Oct 022011
 

I started this post long ago, with the title of “Denomination Dilema.”

As our current situation reveals – and the Holding Up Our Sign series shows – this entire issue has come to a head since then.

So some of this may be slightly repetitive of other posts I’ve written recently. But since I really only addressed our essential agreement with the doctrines of the Southern Baptists, I thought it important to clarify where it is that we differ from them – why we aren’t simply attending a Southern Baptist church.

For the record, the church where we are currently still members (not quite knowing how to approach that), as well as the previous four churches where we held membership (going back prior to the beginning of our marriage), have been affiliated with the Southern Baptist Convention.

Also, just to reiterate – Wolf and I are of one mind on these issues, and he is the spiritual head of our family, no question. I blog as “I, Tiffany,” for the sake of clarity, and of course also to avoid the possibility of wrongly attributing something to him in the details of our individual personalities and opinions.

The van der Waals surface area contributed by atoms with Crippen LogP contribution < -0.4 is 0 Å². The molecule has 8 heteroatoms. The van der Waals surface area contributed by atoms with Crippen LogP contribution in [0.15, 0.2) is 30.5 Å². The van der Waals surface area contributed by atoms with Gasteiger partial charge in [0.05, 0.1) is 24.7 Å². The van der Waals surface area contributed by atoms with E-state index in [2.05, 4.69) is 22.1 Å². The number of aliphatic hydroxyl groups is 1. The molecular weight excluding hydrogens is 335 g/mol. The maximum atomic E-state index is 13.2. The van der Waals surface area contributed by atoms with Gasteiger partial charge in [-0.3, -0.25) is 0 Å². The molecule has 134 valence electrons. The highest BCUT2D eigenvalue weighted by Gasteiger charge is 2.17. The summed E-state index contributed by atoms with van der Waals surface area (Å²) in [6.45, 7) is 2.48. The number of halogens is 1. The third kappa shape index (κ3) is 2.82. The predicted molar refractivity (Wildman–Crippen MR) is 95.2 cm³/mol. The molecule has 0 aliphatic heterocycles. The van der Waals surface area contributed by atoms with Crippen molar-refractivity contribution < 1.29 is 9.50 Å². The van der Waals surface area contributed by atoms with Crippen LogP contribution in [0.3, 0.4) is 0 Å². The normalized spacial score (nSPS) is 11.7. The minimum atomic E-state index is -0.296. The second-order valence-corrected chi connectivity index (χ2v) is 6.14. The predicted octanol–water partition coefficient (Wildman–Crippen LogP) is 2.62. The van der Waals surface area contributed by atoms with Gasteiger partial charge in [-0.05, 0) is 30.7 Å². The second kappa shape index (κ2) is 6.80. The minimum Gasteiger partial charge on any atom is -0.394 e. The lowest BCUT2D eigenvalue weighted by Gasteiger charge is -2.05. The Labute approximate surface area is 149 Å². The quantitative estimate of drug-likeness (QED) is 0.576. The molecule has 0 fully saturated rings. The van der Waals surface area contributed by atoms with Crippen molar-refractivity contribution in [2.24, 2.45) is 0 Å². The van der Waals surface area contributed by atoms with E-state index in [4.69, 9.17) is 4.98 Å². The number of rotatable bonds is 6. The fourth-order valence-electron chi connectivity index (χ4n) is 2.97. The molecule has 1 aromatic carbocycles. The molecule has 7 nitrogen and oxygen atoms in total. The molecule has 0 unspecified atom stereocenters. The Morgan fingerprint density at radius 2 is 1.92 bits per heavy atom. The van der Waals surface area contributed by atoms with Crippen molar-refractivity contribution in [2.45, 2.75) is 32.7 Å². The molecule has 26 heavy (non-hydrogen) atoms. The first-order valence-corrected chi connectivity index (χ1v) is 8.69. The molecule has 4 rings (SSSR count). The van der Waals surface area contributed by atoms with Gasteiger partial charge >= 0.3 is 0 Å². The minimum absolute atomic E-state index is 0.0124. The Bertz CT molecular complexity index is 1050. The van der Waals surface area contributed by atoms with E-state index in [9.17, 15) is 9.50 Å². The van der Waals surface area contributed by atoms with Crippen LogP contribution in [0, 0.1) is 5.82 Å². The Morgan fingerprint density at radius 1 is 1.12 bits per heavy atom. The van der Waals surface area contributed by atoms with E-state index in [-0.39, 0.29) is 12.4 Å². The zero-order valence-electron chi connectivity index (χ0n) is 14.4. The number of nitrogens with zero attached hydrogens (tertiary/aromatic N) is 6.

The reason we most commonly end up at Baptist churches is manifold, but has not proven entirely satisfactory over the last few years, either.

  • Doctrinally, I have found myself in agreement with the Southern Baptist and Independent Baptist churches. Bible believing, Bible teaching, Trinity, non-Charismatic, etc. (See my post Theologically Baptist-ish)
  • Baptist churches tend to have programs I like for the kids, such as AWANA.
  • Easy to find one. Or six.
  • A larger church has more resources for things like the AWANA programs, youth (youth is a whole separate issue now, but in the past that did influence my thinking in that way), etc. And (see above) there’s typically a big Baptist church (or six) around…

But more and more, I have grown to feel out of place in Southern Baptist churches. Here are the two biggest reasons why:

Modesty

Our dress clearly sets us apart. While I’m used to being “odd” in the world (aka “set apart”), it seems a little odd to be so “odd” among the people who are supposed to be walking the same path as us. (Please know that I do understand that we’re all at different places on the path – this isn’t about that).